# l5 - Outline Discrete Distributions Oct 4 2011 Discrete...

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Outline Discrete Distributions Oct 4, 2011 Discrete Distributions

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Outline Outline 1 Distributions pt 1 2 Distributions pt 2 Discrete Distributions
Distributions pt 1 Distributions pt 2 Bernoulli Binomial Outline 1 Distributions pt 1 2 Distributions pt 2 Discrete Distributions

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Distributions pt 1 Distributions pt 2 Bernoulli Binomial Up to now, we’ve deﬁned the pdf’s for our R.V.s by listing out all the possible values the R.V. could take and giving a probability for each outcome Rather cumbersome in real life What we’d love is if a small number of parameters in some function could deﬁne the probabilities for us E.g., Pr ( X = x | a , b ) where a and b are some ﬁxed parameters We’ll spend the next few weeks talking about some common functions Discrete Distributions
Distributions pt 1 Distributions pt 2 Bernoulli Binomial In many ways this is the simplest distribution. The Bernoulli distribution may be appropriate when there are only two possible outcomes (heads/tails; yes/no; dead/alive) and you only observe it once. Bernoulli pdf: X Bern ( p ) pr ( X = 0 ) = 1 - p pr ( X = 1 ) = p For the Bernoulli distribution the parameter is p is the probability of observing X = 1. The Bernoulli distribution serves as the basis of logistic regression Discrete Distributions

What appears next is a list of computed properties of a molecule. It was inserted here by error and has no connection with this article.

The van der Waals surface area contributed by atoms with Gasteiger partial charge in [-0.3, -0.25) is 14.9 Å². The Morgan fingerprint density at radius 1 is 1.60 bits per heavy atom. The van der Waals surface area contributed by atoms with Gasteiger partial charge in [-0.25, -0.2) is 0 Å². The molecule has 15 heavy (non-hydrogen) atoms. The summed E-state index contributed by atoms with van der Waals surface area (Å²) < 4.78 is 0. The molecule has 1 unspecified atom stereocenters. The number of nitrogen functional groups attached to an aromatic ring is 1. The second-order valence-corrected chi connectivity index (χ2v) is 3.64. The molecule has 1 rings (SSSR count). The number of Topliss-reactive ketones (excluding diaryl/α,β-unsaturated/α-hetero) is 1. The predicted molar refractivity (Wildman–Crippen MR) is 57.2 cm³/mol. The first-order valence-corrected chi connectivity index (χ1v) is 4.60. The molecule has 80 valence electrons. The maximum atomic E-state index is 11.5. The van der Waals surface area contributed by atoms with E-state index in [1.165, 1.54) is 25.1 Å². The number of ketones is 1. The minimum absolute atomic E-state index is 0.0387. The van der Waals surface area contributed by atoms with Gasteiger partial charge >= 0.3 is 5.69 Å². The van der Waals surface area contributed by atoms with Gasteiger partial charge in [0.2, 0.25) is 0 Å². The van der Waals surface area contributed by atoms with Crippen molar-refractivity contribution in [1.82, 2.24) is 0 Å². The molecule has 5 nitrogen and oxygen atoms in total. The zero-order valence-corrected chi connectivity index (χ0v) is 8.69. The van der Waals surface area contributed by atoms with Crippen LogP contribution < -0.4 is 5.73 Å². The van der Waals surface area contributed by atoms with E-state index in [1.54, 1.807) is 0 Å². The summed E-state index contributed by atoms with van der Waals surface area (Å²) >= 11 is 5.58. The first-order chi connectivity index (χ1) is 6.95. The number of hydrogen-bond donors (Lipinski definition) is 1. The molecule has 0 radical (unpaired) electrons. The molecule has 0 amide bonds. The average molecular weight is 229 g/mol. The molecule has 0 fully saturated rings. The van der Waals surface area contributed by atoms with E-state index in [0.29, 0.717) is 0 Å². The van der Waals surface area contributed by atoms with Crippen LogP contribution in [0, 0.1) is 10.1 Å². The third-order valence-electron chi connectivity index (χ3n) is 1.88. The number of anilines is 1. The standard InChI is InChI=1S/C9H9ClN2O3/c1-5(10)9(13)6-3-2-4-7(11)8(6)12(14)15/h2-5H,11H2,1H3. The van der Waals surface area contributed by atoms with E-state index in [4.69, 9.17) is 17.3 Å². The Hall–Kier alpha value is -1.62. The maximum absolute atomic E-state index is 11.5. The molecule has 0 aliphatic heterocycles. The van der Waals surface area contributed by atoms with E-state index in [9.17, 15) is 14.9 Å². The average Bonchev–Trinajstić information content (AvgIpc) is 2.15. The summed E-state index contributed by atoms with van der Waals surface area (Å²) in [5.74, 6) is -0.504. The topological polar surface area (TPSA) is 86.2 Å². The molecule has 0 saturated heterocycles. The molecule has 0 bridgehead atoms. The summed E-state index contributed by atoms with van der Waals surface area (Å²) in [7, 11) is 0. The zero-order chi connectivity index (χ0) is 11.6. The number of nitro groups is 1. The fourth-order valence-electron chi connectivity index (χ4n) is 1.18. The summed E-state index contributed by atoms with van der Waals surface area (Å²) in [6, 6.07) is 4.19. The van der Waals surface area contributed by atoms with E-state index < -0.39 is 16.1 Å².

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Distributions pt 1 Distributions pt 2 Bernoulli Binomial Bernoulli PDF and CDF Discrete Distributions
Distributions pt 1 Distributions pt 2 Bernoulli Binomial E [ X ] , V [ X ] E [ X ] = X x xpr ( x ) = 1 × p + 0 × ( 1 - p ) = p V [ X ] = X x ( x - p ) 2 pr ( x ) = ( 0 - p ) 2 ( 1 - p ) + ( 1 - p ) 2 p = p 2 ( 1 - p ) + p ( 1 - p ) 2 = p ( 1 - p ) Discrete Distributions

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Distributions pt 1 Distributions pt 2 Bernoulli Binomial Suppose we want to model some disease using the Bernoulli distribution D i Bernoulli ( p ) , where D i is disease status for individual i . What are we assuming about the disease? Outcomes are independent in the sense that the i th person’s disease status doesn’t effect the j th person’s disease status Risk of disease ( p ) is homogenous Discrete Distributions
Distributions pt 1 Distributions pt 2 Bernoulli Binomial Rather than a single trial, we might have n trials: x 1 ,..., x n . Each R.V. x i follows a Bernoulli dist’n. We might be interested in the R.V. Y = i x i . Binomial Distribution Pr ( Y = y ) = ± n y ² p y ( 1 - p ) n - y Discrete Distributions

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Distributions pt 2 Bernoulli Binomial Its easy to justify the binomial dist’n intuitively. Say n = 2 so we have the sample space S = { x 1 = 1 , x 2 = 1 } , { x 1 = 1 , x 2 = 0 } , { x 1 = 0 , x 2 = 1 } , { x 1 = 0 , x 2 = 0 } . Further, let x i Bern ( p ) . x 1 x 2 y Pr ( X 1 = x 1 ) Pr ( X 2 = x 2 ) Pr ( x 1 , x 2 ) 1 1 2 p p p 2 1 0 1 p 1 - p p ( 1 - p ) 0 1 1 1 - p p p ( 1 - p ) 0 0 0 1 - p 1 - p ( 1 - p ) 2 If we only care about Y = x i , then { x 1 = 1 , x 2 = 0 } and { x 1 = 0 , x 2 = 1 } both yield y = 1 and we don’t need to distinguish between them. We count the number of times that Y = y out of n
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l5 - Outline Discrete Distributions Oct 4 2011 Discrete...

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